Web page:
But Reynolds couldn’t find the plate in his second time through the order, generally missing glove side with his fastball. With one out in the fourth, he walked Guthrie, first baseman JJ Schwarz and rightfielder Nelson Maldonado, Florida’s 2-3-4 hitters, at one point throwing seven straight balls. Finally, Mainieri turned to freshman lefty Nick Bush, and it didn’t go well. Shortstop Kramer Robertson made an excellent over-the-shoulder catch of a ball off the bat of Florida leftfielder Austin Langworthy deep in the park’s ample foul territory, but Guthrie tagged up and scored easily, and the other two runners advanced as well when Robertson threw home wildly instead of throwing to third. Third baseman Jonathan India brought both home with a ground rule double to centerfield, giving Florida a 3-0 lead.

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“I got a little greedy, trying to squeeze one more inning out of [Reynolds] there,” conceded Mainieri during the in-game ESPN interview. “He kind of lost command and walked three batters.”

Singer was electrifying early, whiffing five through the first three innings while allowing just one hit and a walk. After allowing back-to-back singles to leftfielder Antoine Duplantis and rightfielder Greg Deichmann to start the fourth, he recovered to strike out Watson, third baseman Josh Smith and DH Beau Jordan on a combined 12 pitches to escape the jam.

He finally faltered in the sixth, serving up a solo homer to rightfield to Duplantis, then loading the bases with two outs via a hit by pitch, a walk and an RBI single from that same Watson-Smith-Jordan trio. With his pitch count at 92, he retired Papierski, who on Saturday against Oregon State became the first player in CWS history to homer from both sides of the plate, on a popup that very nearly fell into no-man’s land in shallow leftfield before being snagged by a charging Langworthy.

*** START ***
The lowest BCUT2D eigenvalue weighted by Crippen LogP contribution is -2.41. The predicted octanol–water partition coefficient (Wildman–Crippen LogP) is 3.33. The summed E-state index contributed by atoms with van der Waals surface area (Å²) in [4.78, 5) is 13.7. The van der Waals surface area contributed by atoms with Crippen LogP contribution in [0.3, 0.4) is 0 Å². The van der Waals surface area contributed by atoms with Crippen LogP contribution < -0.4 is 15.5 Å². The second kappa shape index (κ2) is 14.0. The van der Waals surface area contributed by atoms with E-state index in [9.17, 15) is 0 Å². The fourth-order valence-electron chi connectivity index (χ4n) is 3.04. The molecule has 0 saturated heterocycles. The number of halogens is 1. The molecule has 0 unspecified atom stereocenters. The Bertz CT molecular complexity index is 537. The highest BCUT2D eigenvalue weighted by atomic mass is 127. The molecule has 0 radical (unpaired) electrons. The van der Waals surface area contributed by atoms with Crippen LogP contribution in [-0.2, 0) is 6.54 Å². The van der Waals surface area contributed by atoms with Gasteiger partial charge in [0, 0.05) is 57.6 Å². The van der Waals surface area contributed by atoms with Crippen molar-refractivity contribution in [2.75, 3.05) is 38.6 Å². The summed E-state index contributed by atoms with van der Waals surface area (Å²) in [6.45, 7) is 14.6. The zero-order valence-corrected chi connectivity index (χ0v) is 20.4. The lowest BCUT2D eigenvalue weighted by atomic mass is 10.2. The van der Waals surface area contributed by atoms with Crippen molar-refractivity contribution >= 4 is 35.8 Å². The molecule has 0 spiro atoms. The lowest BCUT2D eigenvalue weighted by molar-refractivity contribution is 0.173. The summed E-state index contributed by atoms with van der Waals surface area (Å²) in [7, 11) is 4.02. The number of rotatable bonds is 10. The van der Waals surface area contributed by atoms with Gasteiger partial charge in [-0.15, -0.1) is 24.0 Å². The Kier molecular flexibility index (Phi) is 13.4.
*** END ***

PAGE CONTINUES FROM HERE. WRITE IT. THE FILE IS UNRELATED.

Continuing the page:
As so often happens, Langworthy led off the seventh, and he helped restore Florida’s lead by ripping a double into the right-center gap, taking third on a sacrifice and scoring on catcher Mike Rivera’s single. Rivera got as far as third base via a productive out and a wild pitch before reliever Hunter Newman escaped by whiffing second baseman Deacon Liput.

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The insurance run proved important. Singer, who convinced coach Kevin O’Sullivan to leave him in for one more batter, began the eighth by getting ahead of Deichmann 0-2 before yielding a hustle double on his 112th and final pitch of the night. Byrne, who made first-team All-American as a sophomore, allowed a liner into the right-center gap by Smith. Deichmann scored, but Smith was thrown out advancing to second base on a great throw by centerfielder Nick Horvath, who had entered the game as a pinch runner in the top of the frame.

But LSU could get no closer. Byrne got Jordan to ground out, then worked a 1-2-3 ninth to nail down the win for Florida.

The Gators will send freshman righty Tyler Dyson to the mound for Game 2 on Tuesday, in just his second start of the year. LSU will counter with senior lefty Poché, who holds the school record with 39 career wins.